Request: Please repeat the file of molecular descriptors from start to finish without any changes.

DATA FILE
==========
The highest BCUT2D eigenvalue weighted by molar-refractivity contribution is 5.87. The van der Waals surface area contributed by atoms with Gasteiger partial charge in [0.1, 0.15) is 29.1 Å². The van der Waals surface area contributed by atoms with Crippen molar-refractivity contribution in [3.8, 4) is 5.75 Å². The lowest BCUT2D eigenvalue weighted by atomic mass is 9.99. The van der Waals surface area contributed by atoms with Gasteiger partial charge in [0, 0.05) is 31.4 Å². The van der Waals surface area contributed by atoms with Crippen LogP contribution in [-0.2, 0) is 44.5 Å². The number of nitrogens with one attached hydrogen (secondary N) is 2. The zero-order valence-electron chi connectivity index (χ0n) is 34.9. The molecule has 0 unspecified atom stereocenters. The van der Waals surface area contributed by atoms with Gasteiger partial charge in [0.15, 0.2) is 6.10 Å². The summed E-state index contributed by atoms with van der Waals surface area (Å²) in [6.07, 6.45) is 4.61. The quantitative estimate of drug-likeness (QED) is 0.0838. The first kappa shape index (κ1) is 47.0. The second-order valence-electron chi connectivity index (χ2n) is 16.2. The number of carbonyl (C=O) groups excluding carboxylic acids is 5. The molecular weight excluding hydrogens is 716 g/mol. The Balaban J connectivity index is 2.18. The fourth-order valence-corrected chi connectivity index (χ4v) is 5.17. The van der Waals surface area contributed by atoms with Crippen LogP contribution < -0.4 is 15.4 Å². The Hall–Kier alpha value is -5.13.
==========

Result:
The highest BCUT2D eigenvalue weighted by molar-refractivity contribution is 5.87. The van der Waals surface area contributed by atoms with Gasteiger partial charge in [0.1, 0.15) is 29.1 Å². The van der Waals surface area contributed by atoms with Crippen molar-refractivity contribution in [3.8, 4) is 5.75 Å². The lowest BCUT2D eigenvalue weighted by atomic mass is 9.99. The van der Waals surface area contributed by atoms with Gasteiger partial charge in [0, 0.05) is 31.4 Å². The van der Waals surface area contributed by atoms with Crippen LogP contribution in [-0.2, 0) is 44.5 Å². The number of nitrogens with one attached hydrogen (secondary N) is 2. The zero-order valence-electron chi connectivity index (χ0n) is 34.9. The molecule has 0 unspecified atom stereocenters. The van der Waals surface area contributed by atoms with Gasteiger partial charge in [0.15, 0.2) is 6.10 Å². The summed E-state index contributed by atoms with van der Waals surface area (Å²) in [6.07, 6.45) is 4.61. The quantitative estimate of drug-likeness (QED) is 0.0838. The first kappa shape index (κ1) is 47.0. The second-order valence-electron chi connectivity index (χ2n) is 16.2. The number of carbonyl (C=O) groups excluding carboxylic acids is 5. The molecular weight excluding hydrogens is 716 g/mol. The Balaban J connectivity index is 2.18. The fourth-order valence-corrected chi connectivity index (χ4v) is 5.17. The van der Waals surface area contributed by atoms with Crippen LogP contribution < -0.4 is 15.4 Å². The Hall–Kier alpha value is -5.13.